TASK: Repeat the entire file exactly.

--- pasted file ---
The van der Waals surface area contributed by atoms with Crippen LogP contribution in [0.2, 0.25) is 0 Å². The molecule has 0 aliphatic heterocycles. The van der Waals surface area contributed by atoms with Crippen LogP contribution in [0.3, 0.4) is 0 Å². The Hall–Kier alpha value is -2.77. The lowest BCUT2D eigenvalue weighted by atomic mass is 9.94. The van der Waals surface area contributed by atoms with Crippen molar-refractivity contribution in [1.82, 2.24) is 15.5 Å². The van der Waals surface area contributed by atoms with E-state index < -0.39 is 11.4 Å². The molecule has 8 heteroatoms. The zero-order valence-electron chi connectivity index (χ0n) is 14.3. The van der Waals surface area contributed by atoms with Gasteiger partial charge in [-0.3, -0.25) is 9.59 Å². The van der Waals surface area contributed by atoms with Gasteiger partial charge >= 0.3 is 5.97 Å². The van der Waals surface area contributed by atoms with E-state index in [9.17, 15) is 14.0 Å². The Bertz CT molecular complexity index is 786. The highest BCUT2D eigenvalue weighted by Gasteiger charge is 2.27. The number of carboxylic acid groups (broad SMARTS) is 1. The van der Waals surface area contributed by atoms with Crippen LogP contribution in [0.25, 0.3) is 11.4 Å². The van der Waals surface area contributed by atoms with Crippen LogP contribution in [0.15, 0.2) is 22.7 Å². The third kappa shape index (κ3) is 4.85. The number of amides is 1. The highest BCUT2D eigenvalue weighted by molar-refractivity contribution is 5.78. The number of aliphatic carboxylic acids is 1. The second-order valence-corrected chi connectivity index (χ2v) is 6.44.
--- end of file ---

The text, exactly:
The van der Waals surface area contributed by atoms with Crippen LogP contribution in [0.2, 0.25) is 0 Å². The molecule has 0 aliphatic heterocycles. The van der Waals surface area contributed by atoms with Crippen LogP contribution in [0.3, 0.4) is 0 Å². The Hall–Kier alpha value is -2.77. The lowest BCUT2D eigenvalue weighted by atomic mass is 9.94. The van der Waals surface area contributed by atoms with Crippen molar-refractivity contribution in [1.82, 2.24) is 15.5 Å². The van der Waals surface area contributed by atoms with E-state index < -0.39 is 11.4 Å². The molecule has 8 heteroatoms. The zero-order valence-electron chi connectivity index (χ0n) is 14.3. The van der Waals surface area contributed by atoms with Gasteiger partial charge in [-0.3, -0.25) is 9.59 Å². The van der Waals surface area contributed by atoms with Gasteiger partial charge >= 0.3 is 5.97 Å². The van der Waals surface area contributed by atoms with E-state index in [9.17, 15) is 14.0 Å². The Bertz CT molecular complexity index is 786. The highest BCUT2D eigenvalue weighted by Gasteiger charge is 2.27. The number of carboxylic acid groups (broad SMARTS) is 1. The van der Waals surface area contributed by atoms with Crippen LogP contribution in [0.25, 0.3) is 11.4 Å². The van der Waals surface area contributed by atoms with Crippen LogP contribution in [0.15, 0.2) is 22.7 Å². The third kappa shape index (κ3) is 4.85. The number of amides is 1. The highest BCUT2D eigenvalue weighted by molar-refractivity contribution is 5.78. The number of aliphatic carboxylic acids is 1. The second-order valence-corrected chi connectivity index (χ2v) is 6.44.